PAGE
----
My understanding was that, if a script library could not be found in ~/Library/Script Libraries/, or /Library/Script Libraries/, or some other similar paths (not necessarily in that order), that it would eventually (perhaps as a last resort) look to see if the script library is in any of the app bundles in the user’s Applications folder. But this doesn’t seem to be working for me.
I have a machine separate from my development machine that I keep free of dev stuff and use for testing. It’s the machine that I use for my day job but I also deliberately keep it free of dev stuff so that it is a good proxy for what my users’ first run experience will be like and so I use it for testing pre-release builds.
But I’ve run into an issue with some compiled scrips that use a script library that is bundled with one or more applets that I have installed in the Applications folder on the test machine. The scripts won’t compile or run and throw an error that the script library can’t be found. Any reason why that might be happening? It’s not expected behaviour, right?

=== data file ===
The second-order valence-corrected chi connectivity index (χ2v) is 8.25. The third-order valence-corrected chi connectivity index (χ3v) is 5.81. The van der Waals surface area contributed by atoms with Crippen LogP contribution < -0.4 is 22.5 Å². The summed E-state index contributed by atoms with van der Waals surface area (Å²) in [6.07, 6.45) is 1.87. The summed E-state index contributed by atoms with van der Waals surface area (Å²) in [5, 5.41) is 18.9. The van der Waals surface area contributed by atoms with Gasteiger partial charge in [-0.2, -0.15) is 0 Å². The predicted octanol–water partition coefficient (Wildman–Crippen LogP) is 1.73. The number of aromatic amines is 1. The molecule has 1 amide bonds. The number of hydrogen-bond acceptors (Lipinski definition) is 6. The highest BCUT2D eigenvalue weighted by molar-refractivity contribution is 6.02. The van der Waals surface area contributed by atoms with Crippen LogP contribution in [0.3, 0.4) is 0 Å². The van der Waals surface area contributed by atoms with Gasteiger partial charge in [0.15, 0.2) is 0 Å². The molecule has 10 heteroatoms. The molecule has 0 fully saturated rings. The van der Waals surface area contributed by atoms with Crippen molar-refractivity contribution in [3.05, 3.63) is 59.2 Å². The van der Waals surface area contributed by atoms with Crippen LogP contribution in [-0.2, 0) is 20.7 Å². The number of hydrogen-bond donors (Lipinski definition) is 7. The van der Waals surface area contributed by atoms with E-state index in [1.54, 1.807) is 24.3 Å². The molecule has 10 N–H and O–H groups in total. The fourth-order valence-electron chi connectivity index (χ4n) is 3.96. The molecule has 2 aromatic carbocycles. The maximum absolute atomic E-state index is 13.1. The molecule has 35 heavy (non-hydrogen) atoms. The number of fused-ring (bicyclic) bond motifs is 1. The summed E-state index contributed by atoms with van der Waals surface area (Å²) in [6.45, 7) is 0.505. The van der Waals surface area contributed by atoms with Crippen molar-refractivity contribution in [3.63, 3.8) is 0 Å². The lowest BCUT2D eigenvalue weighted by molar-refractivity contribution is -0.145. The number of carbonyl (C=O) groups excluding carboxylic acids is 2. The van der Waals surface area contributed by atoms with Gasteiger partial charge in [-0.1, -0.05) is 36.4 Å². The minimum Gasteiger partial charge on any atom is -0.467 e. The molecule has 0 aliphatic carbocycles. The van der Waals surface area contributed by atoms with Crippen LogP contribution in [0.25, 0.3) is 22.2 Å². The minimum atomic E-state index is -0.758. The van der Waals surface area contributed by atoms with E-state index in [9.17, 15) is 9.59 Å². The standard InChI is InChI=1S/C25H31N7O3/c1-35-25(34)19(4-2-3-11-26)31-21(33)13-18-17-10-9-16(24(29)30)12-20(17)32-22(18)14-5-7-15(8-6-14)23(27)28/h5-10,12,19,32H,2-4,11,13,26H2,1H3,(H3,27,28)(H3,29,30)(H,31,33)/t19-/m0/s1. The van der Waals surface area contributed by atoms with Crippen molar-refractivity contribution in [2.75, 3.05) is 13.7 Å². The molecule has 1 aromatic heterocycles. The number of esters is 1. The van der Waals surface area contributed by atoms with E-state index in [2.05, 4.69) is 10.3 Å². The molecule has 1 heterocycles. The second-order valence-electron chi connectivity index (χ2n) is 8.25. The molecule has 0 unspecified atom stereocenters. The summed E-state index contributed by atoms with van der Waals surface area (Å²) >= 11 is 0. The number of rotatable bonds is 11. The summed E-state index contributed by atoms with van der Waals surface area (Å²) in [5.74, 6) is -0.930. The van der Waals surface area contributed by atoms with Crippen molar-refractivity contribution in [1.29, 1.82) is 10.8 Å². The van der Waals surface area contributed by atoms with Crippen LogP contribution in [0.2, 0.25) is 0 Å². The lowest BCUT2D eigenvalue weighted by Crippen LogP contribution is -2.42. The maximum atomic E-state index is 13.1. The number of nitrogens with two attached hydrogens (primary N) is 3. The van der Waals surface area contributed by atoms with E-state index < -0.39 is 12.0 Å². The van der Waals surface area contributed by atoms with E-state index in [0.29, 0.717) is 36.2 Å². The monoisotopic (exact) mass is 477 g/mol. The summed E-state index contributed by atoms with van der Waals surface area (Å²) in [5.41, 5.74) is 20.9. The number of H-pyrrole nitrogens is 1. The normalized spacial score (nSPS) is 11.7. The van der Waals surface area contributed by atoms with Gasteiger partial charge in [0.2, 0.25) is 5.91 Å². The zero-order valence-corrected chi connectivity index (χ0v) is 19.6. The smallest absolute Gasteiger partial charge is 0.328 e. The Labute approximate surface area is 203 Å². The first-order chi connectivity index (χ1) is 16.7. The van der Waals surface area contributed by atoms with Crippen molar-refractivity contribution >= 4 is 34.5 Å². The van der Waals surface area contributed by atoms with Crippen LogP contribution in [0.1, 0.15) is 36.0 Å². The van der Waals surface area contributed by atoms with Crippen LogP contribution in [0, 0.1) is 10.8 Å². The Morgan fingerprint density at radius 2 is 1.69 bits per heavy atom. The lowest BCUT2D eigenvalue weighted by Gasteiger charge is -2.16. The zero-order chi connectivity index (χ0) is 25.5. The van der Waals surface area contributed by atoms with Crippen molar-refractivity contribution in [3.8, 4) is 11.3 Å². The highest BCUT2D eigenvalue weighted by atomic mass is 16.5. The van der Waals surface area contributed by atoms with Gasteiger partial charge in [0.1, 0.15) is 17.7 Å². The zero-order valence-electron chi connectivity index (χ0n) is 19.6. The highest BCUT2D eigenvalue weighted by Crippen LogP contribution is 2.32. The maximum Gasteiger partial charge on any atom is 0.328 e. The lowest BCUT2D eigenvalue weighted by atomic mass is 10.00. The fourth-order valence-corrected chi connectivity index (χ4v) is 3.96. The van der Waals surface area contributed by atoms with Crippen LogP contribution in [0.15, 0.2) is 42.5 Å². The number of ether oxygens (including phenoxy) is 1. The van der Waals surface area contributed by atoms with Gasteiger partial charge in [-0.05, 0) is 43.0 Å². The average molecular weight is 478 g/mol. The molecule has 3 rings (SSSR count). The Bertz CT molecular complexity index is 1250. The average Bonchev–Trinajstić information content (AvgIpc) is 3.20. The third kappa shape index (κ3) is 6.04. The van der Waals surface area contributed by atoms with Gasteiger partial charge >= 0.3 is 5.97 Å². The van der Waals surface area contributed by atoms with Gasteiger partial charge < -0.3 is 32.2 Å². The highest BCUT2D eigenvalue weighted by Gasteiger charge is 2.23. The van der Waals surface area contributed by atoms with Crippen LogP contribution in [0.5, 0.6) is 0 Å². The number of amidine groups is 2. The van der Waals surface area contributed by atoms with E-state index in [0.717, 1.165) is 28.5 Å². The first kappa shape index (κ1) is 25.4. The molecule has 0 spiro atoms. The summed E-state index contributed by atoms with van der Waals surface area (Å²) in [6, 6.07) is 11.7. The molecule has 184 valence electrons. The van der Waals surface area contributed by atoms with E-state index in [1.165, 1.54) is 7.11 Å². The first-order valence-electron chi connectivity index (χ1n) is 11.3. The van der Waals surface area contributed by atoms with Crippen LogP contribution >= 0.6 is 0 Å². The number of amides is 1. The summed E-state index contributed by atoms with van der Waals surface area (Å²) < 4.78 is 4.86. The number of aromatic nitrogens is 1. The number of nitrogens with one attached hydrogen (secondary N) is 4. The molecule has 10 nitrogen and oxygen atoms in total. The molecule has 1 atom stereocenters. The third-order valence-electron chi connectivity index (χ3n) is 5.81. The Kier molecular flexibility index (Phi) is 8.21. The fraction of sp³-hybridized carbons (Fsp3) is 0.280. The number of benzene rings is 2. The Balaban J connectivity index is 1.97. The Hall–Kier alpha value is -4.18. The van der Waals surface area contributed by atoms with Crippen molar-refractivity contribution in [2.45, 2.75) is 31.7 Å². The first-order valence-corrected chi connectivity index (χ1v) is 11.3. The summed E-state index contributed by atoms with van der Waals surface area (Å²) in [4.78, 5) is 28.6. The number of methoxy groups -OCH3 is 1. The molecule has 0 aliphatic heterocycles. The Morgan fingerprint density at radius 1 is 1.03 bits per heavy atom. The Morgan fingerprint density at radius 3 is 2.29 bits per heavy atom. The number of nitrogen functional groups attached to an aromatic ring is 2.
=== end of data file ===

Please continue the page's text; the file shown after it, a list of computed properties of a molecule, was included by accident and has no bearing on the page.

I don’t have any libraries in ~/Library/Script Libraries/ on the test machine so that, as mentioned, it better approximates an average user’s machine. The compiled scripts I’m trying to run on the test machine are usually just for some kind of testing or one off type purpose.
Why not deploy a script bundle you ask? I’ve actually had an issue (possibly related, possibly unrelated) with a script bundle that also had a similar issue, but I plan to address that in a separate post as it’s been a while since I’ve tested that aspect and it might be a separate issue. For now just assume that I don’t want to use a script bundle if I can get away with just using the version of the script library that is already bundled with another applet.